Background For 7 years, the visceral surgery department (VSD) has benefited from Best Possible Medication Histories (BPMH) at hospital admission. For now BPMH are performed by a pharmacy student, validated by a pharmacist and recorded in the patient medical electronic file, to facilitate his consultation by surgeons.
Purpose The main purpose of this study was to evaluate the medication reconciliation process in the VSD.
Material and methods We present a prospective study performed from February to March 2017 and including all hospitalised patients in VSD having a BPMH with at least one medication. The collected data were:
Patient: age, medication number, length of stay, time delay for BPMH availability.
The number and nature of information sources regarding patient medication.
Pharmaceutical benefit depending on the number of medication only found during the medication reconciliation process.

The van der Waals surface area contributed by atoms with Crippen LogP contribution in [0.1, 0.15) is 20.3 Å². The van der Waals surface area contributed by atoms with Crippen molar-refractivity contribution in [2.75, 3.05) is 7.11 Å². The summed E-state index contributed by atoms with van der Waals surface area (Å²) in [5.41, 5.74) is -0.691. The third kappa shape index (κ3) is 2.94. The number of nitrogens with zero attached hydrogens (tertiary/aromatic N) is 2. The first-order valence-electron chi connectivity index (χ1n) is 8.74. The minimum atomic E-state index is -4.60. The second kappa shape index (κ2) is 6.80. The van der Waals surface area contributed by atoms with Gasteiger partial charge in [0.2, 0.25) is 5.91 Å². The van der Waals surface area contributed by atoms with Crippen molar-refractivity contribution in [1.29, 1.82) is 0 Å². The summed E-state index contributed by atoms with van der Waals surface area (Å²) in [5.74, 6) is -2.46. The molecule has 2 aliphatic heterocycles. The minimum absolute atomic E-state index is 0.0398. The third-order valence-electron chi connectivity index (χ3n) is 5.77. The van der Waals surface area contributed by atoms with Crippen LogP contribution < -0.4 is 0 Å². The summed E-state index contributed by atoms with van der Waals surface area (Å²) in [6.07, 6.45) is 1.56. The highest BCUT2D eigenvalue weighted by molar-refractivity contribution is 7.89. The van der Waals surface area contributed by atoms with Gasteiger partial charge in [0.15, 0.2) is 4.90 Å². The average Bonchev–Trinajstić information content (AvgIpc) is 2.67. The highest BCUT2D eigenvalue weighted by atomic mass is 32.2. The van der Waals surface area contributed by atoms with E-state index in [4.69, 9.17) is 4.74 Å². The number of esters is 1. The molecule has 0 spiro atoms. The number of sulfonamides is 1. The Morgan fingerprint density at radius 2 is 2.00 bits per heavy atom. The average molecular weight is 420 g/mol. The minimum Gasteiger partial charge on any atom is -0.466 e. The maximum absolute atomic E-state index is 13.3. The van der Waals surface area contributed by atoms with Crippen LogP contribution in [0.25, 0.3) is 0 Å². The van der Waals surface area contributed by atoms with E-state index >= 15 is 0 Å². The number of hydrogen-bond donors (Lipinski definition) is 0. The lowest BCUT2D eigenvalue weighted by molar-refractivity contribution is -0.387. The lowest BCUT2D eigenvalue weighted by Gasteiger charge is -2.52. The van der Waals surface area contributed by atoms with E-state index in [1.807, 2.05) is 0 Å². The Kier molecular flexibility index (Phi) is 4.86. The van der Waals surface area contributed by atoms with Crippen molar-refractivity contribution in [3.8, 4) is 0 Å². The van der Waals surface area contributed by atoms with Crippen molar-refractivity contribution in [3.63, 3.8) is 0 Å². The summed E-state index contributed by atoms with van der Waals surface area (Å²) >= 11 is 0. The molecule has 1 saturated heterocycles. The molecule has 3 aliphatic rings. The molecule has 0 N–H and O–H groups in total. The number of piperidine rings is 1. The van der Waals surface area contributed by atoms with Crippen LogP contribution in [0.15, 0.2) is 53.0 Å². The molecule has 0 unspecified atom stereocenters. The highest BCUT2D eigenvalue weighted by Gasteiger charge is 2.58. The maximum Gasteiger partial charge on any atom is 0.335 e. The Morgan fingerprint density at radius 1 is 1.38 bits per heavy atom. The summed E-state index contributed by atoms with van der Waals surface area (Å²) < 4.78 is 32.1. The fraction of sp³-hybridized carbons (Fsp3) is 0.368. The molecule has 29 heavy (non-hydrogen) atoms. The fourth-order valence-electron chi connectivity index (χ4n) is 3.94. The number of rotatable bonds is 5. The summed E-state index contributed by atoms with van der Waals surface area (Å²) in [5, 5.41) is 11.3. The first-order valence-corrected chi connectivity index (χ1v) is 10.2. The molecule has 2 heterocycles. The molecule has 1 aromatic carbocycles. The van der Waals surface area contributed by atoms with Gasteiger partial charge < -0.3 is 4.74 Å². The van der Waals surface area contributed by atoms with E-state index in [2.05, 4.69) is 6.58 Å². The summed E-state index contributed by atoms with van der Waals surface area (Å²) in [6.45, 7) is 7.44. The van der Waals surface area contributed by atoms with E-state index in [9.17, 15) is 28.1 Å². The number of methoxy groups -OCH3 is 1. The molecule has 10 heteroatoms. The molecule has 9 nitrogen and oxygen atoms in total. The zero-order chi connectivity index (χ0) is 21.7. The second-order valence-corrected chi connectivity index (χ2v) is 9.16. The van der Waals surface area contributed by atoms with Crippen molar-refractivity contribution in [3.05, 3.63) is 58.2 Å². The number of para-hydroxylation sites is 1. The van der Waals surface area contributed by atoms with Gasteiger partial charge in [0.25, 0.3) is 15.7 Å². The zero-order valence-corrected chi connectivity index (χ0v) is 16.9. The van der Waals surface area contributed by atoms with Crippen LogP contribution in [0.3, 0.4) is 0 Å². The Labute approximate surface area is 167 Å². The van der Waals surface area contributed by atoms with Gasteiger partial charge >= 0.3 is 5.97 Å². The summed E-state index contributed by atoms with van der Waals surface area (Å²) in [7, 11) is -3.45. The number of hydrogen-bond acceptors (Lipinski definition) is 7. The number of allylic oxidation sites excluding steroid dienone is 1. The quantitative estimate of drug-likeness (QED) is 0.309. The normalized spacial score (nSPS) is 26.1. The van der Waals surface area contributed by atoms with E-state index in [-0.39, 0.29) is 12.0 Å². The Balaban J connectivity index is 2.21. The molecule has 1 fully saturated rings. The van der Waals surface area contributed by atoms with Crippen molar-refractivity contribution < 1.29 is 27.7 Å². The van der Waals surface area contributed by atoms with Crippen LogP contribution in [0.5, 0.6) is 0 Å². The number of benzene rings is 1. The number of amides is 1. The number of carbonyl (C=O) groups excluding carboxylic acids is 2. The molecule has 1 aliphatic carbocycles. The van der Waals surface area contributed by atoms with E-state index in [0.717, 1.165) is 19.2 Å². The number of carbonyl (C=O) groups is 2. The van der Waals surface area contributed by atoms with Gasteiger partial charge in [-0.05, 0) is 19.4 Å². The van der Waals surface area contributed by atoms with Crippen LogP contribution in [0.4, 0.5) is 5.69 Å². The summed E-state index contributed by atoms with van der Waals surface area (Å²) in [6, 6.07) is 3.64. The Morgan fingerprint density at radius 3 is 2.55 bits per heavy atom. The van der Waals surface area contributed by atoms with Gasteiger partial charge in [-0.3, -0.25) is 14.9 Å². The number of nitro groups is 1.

Number of BPMH consultations.
Semi-structured interviews were performed among prescribers and feedback was analysed.
Results Forty-seven patients were included (age: 67.9±14.2 years). The length of stay was 7.1±5.2 days. BPMH reported 285 medications (6.1±3.8 treatments per patient). Fifty-nine per cent of BPMH were available within 24 hours after patient admission.
The number of information sources was 2.9±0.7 by BPHM. Twenty-eight patients were interviewed, 33 prescriptions were collected: 34 pharmacies, five general practitioners and three nursing homes were contacted.
The mean BPHM consultation number was 2.1±2.0 times and these were mostly done by pharmacists. Only seven BPMH (14.9%) were consulted by resident surgeons.
A pharmaceutical benefit was described for 55% of patient: 95 treatment lines and 17 missing posology were added by the pharmacy
BPMHs were considered as complete and precise by all resident surgeons. However, they were not used in priority to prescribe. The main negative finding was the low surgeon interest in the BPMH in patients with little comorbidity.
Conclusion The current process allows the fast realisation of reliable BPMH. Nevertheless, communication between the pharmacist and the medical team is necessary in improving the pertinence of the process, in particular in patient selection.
No conflict of interest
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